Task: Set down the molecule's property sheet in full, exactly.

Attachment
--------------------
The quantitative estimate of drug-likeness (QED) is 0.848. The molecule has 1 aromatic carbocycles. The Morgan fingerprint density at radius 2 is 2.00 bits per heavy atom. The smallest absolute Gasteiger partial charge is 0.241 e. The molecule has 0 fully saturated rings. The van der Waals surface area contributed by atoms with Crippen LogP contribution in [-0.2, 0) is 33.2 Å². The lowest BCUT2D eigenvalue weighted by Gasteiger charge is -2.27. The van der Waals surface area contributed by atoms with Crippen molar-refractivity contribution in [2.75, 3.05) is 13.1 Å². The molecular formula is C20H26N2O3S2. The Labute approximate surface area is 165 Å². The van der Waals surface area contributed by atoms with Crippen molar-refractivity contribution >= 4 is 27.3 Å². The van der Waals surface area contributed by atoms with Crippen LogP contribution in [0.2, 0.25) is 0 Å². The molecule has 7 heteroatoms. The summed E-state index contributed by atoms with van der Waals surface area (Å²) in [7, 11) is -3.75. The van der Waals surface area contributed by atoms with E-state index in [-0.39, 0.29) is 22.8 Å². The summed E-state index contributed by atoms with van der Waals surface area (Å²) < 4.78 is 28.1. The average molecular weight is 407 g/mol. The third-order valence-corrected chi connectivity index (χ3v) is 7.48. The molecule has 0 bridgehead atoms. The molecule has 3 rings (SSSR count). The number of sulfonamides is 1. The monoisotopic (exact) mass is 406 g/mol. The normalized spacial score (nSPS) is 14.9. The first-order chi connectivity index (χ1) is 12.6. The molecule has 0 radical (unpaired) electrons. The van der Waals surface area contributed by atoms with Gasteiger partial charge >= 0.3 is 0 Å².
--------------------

The quantitative estimate of drug-likeness (QED) is 0.848. The molecule has 1 aromatic carbocycles. The Morgan fingerprint density at radius 2 is 2.00 bits per heavy atom. The smallest absolute Gasteiger partial charge is 0.241 e. The molecule has 0 fully saturated rings. The van der Waals surface area contributed by atoms with Crippen LogP contribution in [-0.2, 0) is 33.2 Å². The lowest BCUT2D eigenvalue weighted by Gasteiger charge is -2.27. The van der Waals surface area contributed by atoms with Crippen molar-refractivity contribution in [2.75, 3.05) is 13.1 Å². The molecular formula is C20H26N2O3S2. The Labute approximate surface area is 165 Å². The van der Waals surface area contributed by atoms with Crippen molar-refractivity contribution >= 4 is 27.3 Å². The van der Waals surface area contributed by atoms with Crippen LogP contribution in [0.2, 0.25) is 0 Å². The molecule has 7 heteroatoms. The summed E-state index contributed by atoms with van der Waals surface area (Å²) in [7, 11) is -3.75. The van der Waals surface area contributed by atoms with E-state index in [-0.39, 0.29) is 22.8 Å². The summed E-state index contributed by atoms with van der Waals surface area (Å²) < 4.78 is 28.1. The average molecular weight is 407 g/mol. The third-order valence-corrected chi connectivity index (χ3v) is 7.48. The molecule has 0 bridgehead atoms. The molecule has 3 rings (SSSR count). The number of sulfonamides is 1. The monoisotopic (exact) mass is 406 g/mol. The normalized spacial score (nSPS) is 14.9. The first-order chi connectivity index (χ1) is 12.6. The molecule has 0 radical (unpaired) electrons. The van der Waals surface area contributed by atoms with Gasteiger partial charge >= 0.3 is 0 Å².